Kindling Neighborly Connections between People and Nature.

Tuesday, June 18, 2019

Neighbors on the AT and at Camp

“Love is patient and kind, it is not jealous or boastful or proud or rude. Love does not demand its own way. Love is no irritable and it keeps no record of being wronged. Love does not rejoice about injustice but rejoices when the truth wins out. Love never gives up, never loses faith, is always hopeful and endures through every circumstance. (1 Corinthians 13:4-7)

Nine Campers and four Camp Counselors took to the Appalachian Trail this morning traversing the two-and-a-half miles from Camp Penn up to Chimney Rock. While we sauntered through the trail Hope led the way with confidence and proficiency while Steven, Nyla and Autumn took time to commune with the forest by eating some of the new growth (fresh needles) of Eastern hemlock trees and gathering a handful of sassafras and wintergreen leaves to make tea for later. There was a sense of adventure during the hike and of real accomplishment upon reaching the vista at the top.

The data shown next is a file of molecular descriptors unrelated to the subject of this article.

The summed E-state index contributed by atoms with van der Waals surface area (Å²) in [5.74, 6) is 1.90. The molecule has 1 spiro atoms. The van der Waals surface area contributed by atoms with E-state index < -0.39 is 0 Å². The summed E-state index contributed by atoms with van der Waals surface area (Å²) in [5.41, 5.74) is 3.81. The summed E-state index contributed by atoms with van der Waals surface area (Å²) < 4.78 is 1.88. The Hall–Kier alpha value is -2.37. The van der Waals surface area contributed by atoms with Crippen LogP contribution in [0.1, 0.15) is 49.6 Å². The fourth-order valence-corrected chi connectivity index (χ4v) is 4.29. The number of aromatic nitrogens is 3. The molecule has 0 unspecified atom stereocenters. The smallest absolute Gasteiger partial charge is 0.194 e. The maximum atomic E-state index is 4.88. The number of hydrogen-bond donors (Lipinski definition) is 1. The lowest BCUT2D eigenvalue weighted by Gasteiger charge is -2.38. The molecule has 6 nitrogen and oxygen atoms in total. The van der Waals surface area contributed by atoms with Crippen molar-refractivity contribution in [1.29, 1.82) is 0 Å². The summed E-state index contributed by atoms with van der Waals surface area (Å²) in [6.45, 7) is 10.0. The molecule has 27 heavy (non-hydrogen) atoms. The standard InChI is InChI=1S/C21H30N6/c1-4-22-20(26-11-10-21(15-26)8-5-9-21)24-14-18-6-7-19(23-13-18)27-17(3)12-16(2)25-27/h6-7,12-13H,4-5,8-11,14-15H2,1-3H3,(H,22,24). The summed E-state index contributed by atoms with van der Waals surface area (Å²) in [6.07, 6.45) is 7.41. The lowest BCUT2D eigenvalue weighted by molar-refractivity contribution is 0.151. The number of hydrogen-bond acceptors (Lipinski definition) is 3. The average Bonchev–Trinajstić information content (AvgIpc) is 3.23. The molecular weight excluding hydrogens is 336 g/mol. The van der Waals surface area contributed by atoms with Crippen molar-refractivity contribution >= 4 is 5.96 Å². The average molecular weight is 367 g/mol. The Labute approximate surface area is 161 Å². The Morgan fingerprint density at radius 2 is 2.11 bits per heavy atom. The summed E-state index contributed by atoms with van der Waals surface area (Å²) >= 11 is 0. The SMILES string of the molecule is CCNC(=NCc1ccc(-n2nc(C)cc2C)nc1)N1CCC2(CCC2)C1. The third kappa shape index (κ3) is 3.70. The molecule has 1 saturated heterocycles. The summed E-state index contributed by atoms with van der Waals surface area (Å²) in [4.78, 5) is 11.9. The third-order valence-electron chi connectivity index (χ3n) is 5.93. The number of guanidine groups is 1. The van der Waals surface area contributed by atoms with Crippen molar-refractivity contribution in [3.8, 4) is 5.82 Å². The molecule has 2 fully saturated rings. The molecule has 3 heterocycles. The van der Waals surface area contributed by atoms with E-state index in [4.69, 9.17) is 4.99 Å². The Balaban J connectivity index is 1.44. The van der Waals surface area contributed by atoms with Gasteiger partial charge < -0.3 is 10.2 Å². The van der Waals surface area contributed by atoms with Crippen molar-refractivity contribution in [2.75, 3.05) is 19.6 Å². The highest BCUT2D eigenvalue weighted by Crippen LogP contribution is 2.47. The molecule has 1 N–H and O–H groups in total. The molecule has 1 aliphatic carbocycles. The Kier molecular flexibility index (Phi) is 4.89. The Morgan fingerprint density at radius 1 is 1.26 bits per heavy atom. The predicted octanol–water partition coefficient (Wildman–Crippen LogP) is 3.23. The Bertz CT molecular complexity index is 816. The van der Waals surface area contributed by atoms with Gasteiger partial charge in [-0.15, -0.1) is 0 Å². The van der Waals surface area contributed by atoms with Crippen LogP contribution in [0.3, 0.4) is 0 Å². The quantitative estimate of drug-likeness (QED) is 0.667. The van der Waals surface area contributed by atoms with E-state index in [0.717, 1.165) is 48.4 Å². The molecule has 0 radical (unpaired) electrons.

Today’s word of the day is agape, which of course is the Greek word for a love that is self-giving and sacrificial. While on the trail we discussed what Jesus is recorded as saying is most important; that we should love God with all of our faculties and that we should love our neighbors as ourselves. We spoke about how Jesus showed agape love by humbling himself in service to others (and in that way giving others a space of belonging) and by including those who were excluded by others (Jesus included women, children, the poor, the blind, people with leprosy and other diseases, and people from other cultural and religious groups like the Samaritans).

We talked about how after Jesus talks about love as most important a man, understanding that he should love his neighbor as himself, asks Jesus this question; “and who is my neighbor?”

Acknowledging that Jesus challenged his inquirer to include Samaritans as neighbors (and therefore those who he should love as himself), we pondered who God might be challenging us to include as a neighbor to us.

Who is my neighbor?

The staff at Camp Penn are my neighbors; Sam, Sarah, Brenda, Dot, Neena, Melissa, Della, Rick and the others.

Who is my neighbor?

The other Counselors are my neighbors; Brian, Kelly, Rebecca, Mike and Frog.

Who is my neighbor?

The campers; Kenneth, Garret, Vira, Nyla, Autumn, Steven, Stella, Zoe, Molly, Hope, and Emma.

Who is my neighbor?

The creek, the mountain, the trees, the mushrooms, insects, birds and other wildlife along the trail.

In keeping with the tradition that Jesus set in motion I want to work to expand the bounds that I place upon who I count as a neighbor again, and again, and again my whole life long.

Who is your neighbor?

canopies of tulip trees, maples and oaks

No comments:

Post a Comment